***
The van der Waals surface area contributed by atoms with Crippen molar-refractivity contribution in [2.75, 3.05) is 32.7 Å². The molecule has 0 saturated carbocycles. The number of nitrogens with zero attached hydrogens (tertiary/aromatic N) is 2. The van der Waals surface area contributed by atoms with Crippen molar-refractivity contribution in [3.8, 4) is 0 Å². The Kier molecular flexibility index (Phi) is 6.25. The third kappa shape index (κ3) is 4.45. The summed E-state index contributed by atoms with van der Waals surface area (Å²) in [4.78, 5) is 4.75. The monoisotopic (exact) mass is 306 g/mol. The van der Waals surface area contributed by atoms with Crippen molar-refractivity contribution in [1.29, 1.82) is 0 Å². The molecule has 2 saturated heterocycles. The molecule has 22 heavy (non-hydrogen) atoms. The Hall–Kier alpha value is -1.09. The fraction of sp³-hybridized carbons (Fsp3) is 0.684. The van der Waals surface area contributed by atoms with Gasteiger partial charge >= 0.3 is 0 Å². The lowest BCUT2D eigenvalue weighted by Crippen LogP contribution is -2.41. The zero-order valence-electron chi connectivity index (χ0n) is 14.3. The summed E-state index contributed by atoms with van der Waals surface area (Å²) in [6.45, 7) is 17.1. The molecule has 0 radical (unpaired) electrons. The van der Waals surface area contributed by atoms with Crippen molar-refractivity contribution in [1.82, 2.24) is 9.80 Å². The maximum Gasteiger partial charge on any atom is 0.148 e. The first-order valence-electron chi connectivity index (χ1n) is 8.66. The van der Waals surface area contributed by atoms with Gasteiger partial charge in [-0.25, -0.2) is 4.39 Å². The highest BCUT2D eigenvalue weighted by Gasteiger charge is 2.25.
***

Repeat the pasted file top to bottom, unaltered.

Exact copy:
The van der Waals surface area contributed by atoms with Crippen molar-refractivity contribution in [2.75, 3.05) is 32.7 Å². The molecule has 0 saturated carbocycles. The number of nitrogens with zero attached hydrogens (tertiary/aromatic N) is 2. The van der Waals surface area contributed by atoms with Crippen molar-refractivity contribution in [3.8, 4) is 0 Å². The Kier molecular flexibility index (Phi) is 6.25. The third kappa shape index (κ3) is 4.45. The summed E-state index contributed by atoms with van der Waals surface area (Å²) in [4.78, 5) is 4.75. The monoisotopic (exact) mass is 306 g/mol. The van der Waals surface area contributed by atoms with Crippen molar-refractivity contribution in [1.29, 1.82) is 0 Å². The molecule has 2 saturated heterocycles. The molecule has 22 heavy (non-hydrogen) atoms. The Hall–Kier alpha value is -1.09. The fraction of sp³-hybridized carbons (Fsp3) is 0.684. The van der Waals surface area contributed by atoms with Gasteiger partial charge >= 0.3 is 0 Å². The lowest BCUT2D eigenvalue weighted by Crippen LogP contribution is -2.41. The zero-order valence-electron chi connectivity index (χ0n) is 14.3. The summed E-state index contributed by atoms with van der Waals surface area (Å²) in [6.45, 7) is 17.1. The molecule has 0 radical (unpaired) electrons. The van der Waals surface area contributed by atoms with Crippen molar-refractivity contribution in [1.82, 2.24) is 9.80 Å². The maximum Gasteiger partial charge on any atom is 0.148 e. The first-order valence-electron chi connectivity index (χ1n) is 8.66. The van der Waals surface area contributed by atoms with Gasteiger partial charge in [-0.25, -0.2) is 4.39 Å². The highest BCUT2D eigenvalue weighted by Gasteiger charge is 2.25.